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An increasing number of cases deal with the attempts of debtors to avoid or decrease debts through use of these types of cheques.

There is a dilemma, especially if the dispute has been ongoing for a considerable period of time, to cash the cheque and pursue anyway, for the remaining amount. But the trouble is by cashing the cheque, are you then binding yourself to the agreement that the cheque provided is for full and final settlement and therefore barring yourself from further claim?

The case law certainly suggests, that like all things in law that: “it depends”. It depends, very much, on the circumstances, background and the intentions of each party. In other words, the courts have been fairly reluctant to put into place any concrete rules.

The major difference in treatment in these cases or at least probably the only one worth mentioning is when a debt is disputed or undisputed.

The debt was undisputed in the case of D and C Builders v Rees, where the claimant was entitled to recover the balance of the sum owed as the cheque offered in “settlement” was nothing other than a means by which the claimant sought to avoid the price of the works carried out because they had been carried out with no complaints.

Another factor in determining whether cashing such a cheque can be binding is time. In Bracken and Another v Billinghurst, the time taken for the creditors to indicate their non acceptance of the cheque as full and final settlement proved a deciding factor. The courts felt that too long a period of time had lapsed without having informed the defendants of their intentions and therefore deemed the acceptance of the cheque in full settlement.

In a disputed debt claim, reliance is placed on the case of Day v McLea, whereby an agreement to accept a cheque in full and final settlement will be heavily based upon the conduct of the creditor. So in Inland Revenue Commissioners v Fry, where the creditors had no idea that the cheque they received was in consideration of full and final settlement were entitled to pursue for the remaining balance.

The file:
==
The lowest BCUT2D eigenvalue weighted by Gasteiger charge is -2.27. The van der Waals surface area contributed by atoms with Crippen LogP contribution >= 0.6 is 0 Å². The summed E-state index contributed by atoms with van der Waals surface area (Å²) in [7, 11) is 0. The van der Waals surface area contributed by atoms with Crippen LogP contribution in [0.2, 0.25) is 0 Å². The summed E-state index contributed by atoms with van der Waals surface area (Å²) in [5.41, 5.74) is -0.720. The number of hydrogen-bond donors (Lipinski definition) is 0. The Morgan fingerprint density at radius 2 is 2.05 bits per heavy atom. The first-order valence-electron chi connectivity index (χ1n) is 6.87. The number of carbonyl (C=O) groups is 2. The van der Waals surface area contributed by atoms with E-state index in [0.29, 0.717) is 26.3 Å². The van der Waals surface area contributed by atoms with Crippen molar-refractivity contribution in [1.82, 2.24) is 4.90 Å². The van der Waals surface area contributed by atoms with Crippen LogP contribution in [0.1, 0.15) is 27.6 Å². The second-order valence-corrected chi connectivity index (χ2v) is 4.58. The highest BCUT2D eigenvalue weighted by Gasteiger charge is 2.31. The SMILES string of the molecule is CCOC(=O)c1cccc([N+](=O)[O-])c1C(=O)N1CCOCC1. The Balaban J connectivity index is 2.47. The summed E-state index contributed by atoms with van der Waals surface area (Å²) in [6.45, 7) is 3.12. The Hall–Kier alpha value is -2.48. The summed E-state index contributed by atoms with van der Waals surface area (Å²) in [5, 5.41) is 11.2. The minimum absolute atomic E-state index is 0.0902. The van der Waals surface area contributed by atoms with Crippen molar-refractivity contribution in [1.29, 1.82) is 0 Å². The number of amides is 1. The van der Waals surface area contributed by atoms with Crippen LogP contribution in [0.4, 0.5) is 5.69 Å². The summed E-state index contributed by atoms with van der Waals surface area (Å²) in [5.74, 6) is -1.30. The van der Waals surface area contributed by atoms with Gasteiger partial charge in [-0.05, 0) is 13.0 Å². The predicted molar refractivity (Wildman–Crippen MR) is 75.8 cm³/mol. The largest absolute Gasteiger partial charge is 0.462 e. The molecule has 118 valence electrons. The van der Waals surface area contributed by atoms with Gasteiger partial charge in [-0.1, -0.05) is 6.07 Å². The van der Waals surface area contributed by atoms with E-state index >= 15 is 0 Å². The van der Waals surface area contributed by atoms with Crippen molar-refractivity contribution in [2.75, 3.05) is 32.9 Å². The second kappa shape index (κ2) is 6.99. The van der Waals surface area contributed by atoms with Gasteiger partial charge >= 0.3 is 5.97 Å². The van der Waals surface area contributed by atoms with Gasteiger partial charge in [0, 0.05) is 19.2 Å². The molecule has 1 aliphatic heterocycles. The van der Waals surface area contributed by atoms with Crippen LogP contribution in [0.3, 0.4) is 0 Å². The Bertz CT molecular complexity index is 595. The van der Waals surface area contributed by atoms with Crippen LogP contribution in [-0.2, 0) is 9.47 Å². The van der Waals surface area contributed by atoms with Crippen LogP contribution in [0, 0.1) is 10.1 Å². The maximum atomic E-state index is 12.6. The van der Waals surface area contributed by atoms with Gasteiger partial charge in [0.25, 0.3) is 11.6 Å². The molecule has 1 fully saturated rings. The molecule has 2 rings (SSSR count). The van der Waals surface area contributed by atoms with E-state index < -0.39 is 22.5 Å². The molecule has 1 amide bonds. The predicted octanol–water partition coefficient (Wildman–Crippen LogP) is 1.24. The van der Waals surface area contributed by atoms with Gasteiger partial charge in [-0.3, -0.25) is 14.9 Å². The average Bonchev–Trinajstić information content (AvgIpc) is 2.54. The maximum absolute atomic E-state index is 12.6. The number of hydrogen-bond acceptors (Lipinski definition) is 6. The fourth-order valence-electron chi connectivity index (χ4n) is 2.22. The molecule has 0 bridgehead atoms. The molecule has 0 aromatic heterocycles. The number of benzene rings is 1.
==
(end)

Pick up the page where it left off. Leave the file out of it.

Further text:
There are two options for the creditor with the main lesson to be learned from case law is clarity. If you are explicitly clear (when banking the cheque) with your intentions of non acceptance, don’t dilly or dally, do nothing that could be construed as acceptance and notify the debtor straight away of your disagreement to the lesser amount - do this and the courts will likely look upon this favourably on the basis that there has been no consensus in idem to constitute a binding agreement. At the very least immediately write to the other party that you are rejecting the cheque as full and final settlement but will be cashing the cheque as part payment. Be sure to keep a copy of this letter and send by reliable source to the correct address. The temptation is, understandably, high to bank the cheque and pursue for the remaining balance but alongside the requirement of clarity; it may be that the best solution would be to reject the cheque altogether and advise the debtor that full payment is to be made within a short period of time, failing which will result in court proceedings. This way, the debtor has no claim against you.